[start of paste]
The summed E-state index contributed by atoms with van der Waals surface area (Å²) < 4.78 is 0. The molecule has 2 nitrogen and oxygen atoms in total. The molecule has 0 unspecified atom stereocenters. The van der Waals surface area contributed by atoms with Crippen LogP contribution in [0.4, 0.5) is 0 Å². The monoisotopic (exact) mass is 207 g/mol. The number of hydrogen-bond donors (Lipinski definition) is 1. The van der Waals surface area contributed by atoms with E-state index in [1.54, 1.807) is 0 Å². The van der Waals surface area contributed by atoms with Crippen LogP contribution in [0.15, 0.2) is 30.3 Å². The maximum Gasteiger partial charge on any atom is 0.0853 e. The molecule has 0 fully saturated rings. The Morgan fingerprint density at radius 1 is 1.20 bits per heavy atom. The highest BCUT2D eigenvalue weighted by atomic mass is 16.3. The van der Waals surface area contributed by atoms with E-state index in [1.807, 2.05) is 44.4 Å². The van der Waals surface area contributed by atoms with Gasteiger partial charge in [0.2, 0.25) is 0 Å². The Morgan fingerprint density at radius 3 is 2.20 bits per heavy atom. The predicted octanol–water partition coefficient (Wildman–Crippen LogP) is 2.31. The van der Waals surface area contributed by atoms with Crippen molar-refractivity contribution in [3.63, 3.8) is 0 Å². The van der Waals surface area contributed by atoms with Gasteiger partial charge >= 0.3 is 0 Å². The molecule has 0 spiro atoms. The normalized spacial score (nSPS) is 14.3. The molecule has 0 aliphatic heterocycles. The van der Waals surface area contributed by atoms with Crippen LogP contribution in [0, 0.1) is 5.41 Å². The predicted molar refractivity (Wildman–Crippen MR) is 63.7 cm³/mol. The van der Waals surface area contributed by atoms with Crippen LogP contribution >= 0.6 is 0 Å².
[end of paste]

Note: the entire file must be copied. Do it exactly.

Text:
The summed E-state index contributed by atoms with van der Waals surface area (Å²) < 4.78 is 0. The molecule has 2 nitrogen and oxygen atoms in total. The molecule has 0 unspecified atom stereocenters. The van der Waals surface area contributed by atoms with Crippen LogP contribution in [0.4, 0.5) is 0 Å². The monoisotopic (exact) mass is 207 g/mol. The number of hydrogen-bond donors (Lipinski definition) is 1. The van der Waals surface area contributed by atoms with E-state index in [1.54, 1.807) is 0 Å². The van der Waals surface area contributed by atoms with Crippen LogP contribution in [0.15, 0.2) is 30.3 Å². The maximum Gasteiger partial charge on any atom is 0.0853 e. The molecule has 0 fully saturated rings. The Morgan fingerprint density at radius 1 is 1.20 bits per heavy atom. The highest BCUT2D eigenvalue weighted by atomic mass is 16.3. The van der Waals surface area contributed by atoms with E-state index in [1.807, 2.05) is 44.4 Å². The van der Waals surface area contributed by atoms with Gasteiger partial charge in [0.2, 0.25) is 0 Å². The Morgan fingerprint density at radius 3 is 2.20 bits per heavy atom. The predicted octanol–water partition coefficient (Wildman–Crippen LogP) is 2.31. The van der Waals surface area contributed by atoms with Crippen molar-refractivity contribution in [3.63, 3.8) is 0 Å². The van der Waals surface area contributed by atoms with Gasteiger partial charge >= 0.3 is 0 Å². The molecule has 0 spiro atoms. The normalized spacial score (nSPS) is 14.3. The molecule has 0 aliphatic heterocycles. The van der Waals surface area contributed by atoms with Crippen LogP contribution in [0, 0.1) is 5.41 Å². The predicted molar refractivity (Wildman–Crippen MR) is 63.7 cm³/mol. The van der Waals surface area contributed by atoms with Crippen LogP contribution >= 0.6 is 0 Å².